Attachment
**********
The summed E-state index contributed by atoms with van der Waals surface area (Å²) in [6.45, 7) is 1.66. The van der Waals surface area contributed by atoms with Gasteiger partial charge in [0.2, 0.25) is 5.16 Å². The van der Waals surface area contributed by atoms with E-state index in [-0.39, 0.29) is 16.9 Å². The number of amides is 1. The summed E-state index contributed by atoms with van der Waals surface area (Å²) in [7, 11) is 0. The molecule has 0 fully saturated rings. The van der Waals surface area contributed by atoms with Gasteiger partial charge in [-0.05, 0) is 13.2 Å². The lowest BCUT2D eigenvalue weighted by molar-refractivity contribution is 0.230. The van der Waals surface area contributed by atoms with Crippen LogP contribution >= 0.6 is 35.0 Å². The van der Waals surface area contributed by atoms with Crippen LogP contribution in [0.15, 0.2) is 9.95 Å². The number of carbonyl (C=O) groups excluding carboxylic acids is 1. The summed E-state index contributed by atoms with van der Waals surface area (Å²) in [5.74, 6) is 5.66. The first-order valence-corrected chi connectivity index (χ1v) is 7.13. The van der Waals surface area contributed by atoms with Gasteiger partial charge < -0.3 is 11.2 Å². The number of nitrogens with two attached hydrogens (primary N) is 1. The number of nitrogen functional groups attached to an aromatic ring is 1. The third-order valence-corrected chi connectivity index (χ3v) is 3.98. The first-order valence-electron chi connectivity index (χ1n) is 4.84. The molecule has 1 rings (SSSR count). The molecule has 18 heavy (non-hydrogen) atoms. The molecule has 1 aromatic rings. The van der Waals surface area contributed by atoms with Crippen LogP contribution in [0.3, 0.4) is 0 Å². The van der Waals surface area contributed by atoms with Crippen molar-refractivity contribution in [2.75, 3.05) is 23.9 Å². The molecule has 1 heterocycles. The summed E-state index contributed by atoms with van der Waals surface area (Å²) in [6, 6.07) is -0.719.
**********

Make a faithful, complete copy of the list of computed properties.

The summed E-state index contributed by atoms with van der Waals surface area (Å²) in [6.45, 7) is 1.66. The van der Waals surface area contributed by atoms with Gasteiger partial charge in [0.2, 0.25) is 5.16 Å². The van der Waals surface area contributed by atoms with E-state index in [-0.39, 0.29) is 16.9 Å². The number of amides is 1. The summed E-state index contributed by atoms with van der Waals surface area (Å²) in [7, 11) is 0. The molecule has 0 fully saturated rings. The van der Waals surface area contributed by atoms with Gasteiger partial charge in [-0.05, 0) is 13.2 Å². The lowest BCUT2D eigenvalue weighted by molar-refractivity contribution is 0.230. The van der Waals surface area contributed by atoms with Crippen LogP contribution >= 0.6 is 35.0 Å². The van der Waals surface area contributed by atoms with Crippen LogP contribution in [0.15, 0.2) is 9.95 Å². The number of carbonyl (C=O) groups excluding carboxylic acids is 1. The summed E-state index contributed by atoms with van der Waals surface area (Å²) in [5.74, 6) is 5.66. The first-order valence-corrected chi connectivity index (χ1v) is 7.13. The van der Waals surface area contributed by atoms with Gasteiger partial charge < -0.3 is 11.2 Å². The number of nitrogens with two attached hydrogens (primary N) is 1. The number of nitrogen functional groups attached to an aromatic ring is 1. The third-order valence-corrected chi connectivity index (χ3v) is 3.98. The first-order valence-electron chi connectivity index (χ1n) is 4.84. The molecule has 1 rings (SSSR count). The molecule has 18 heavy (non-hydrogen) atoms. The molecule has 1 aromatic rings. The van der Waals surface area contributed by atoms with Crippen LogP contribution in [0.3, 0.4) is 0 Å². The van der Waals surface area contributed by atoms with Crippen molar-refractivity contribution in [2.75, 3.05) is 23.9 Å². The molecule has 1 heterocycles. The summed E-state index contributed by atoms with van der Waals surface area (Å²) in [6, 6.07) is -0.719.